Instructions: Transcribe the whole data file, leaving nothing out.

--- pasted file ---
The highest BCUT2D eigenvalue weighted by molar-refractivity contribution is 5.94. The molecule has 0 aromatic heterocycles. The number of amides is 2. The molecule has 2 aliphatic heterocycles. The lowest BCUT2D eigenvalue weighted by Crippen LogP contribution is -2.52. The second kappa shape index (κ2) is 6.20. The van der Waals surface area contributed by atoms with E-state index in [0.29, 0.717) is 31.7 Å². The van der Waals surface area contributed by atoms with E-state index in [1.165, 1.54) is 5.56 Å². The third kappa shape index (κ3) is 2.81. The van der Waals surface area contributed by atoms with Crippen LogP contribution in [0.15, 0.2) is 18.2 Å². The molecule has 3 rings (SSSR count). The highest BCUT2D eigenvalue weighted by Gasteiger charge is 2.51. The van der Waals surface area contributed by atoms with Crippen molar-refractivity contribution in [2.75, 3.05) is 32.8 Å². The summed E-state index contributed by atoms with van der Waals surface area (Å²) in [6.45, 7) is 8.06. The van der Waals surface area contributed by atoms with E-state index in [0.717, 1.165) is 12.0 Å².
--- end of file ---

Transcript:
The highest BCUT2D eigenvalue weighted by molar-refractivity contribution is 5.94. The molecule has 0 aromatic heterocycles. The number of amides is 2. The molecule has 2 aliphatic heterocycles. The lowest BCUT2D eigenvalue weighted by Crippen LogP contribution is -2.52. The second kappa shape index (κ2) is 6.20. The van der Waals surface area contributed by atoms with E-state index in [0.29, 0.717) is 31.7 Å². The van der Waals surface area contributed by atoms with E-state index in [1.165, 1.54) is 5.56 Å². The third kappa shape index (κ3) is 2.81. The van der Waals surface area contributed by atoms with Crippen LogP contribution in [0.15, 0.2) is 18.2 Å². The molecule has 3 rings (SSSR count). The highest BCUT2D eigenvalue weighted by Gasteiger charge is 2.51. The van der Waals surface area contributed by atoms with Crippen molar-refractivity contribution in [2.75, 3.05) is 32.8 Å². The summed E-state index contributed by atoms with van der Waals surface area (Å²) in [6.45, 7) is 8.06. The van der Waals surface area contributed by atoms with E-state index in [0.717, 1.165) is 12.0 Å².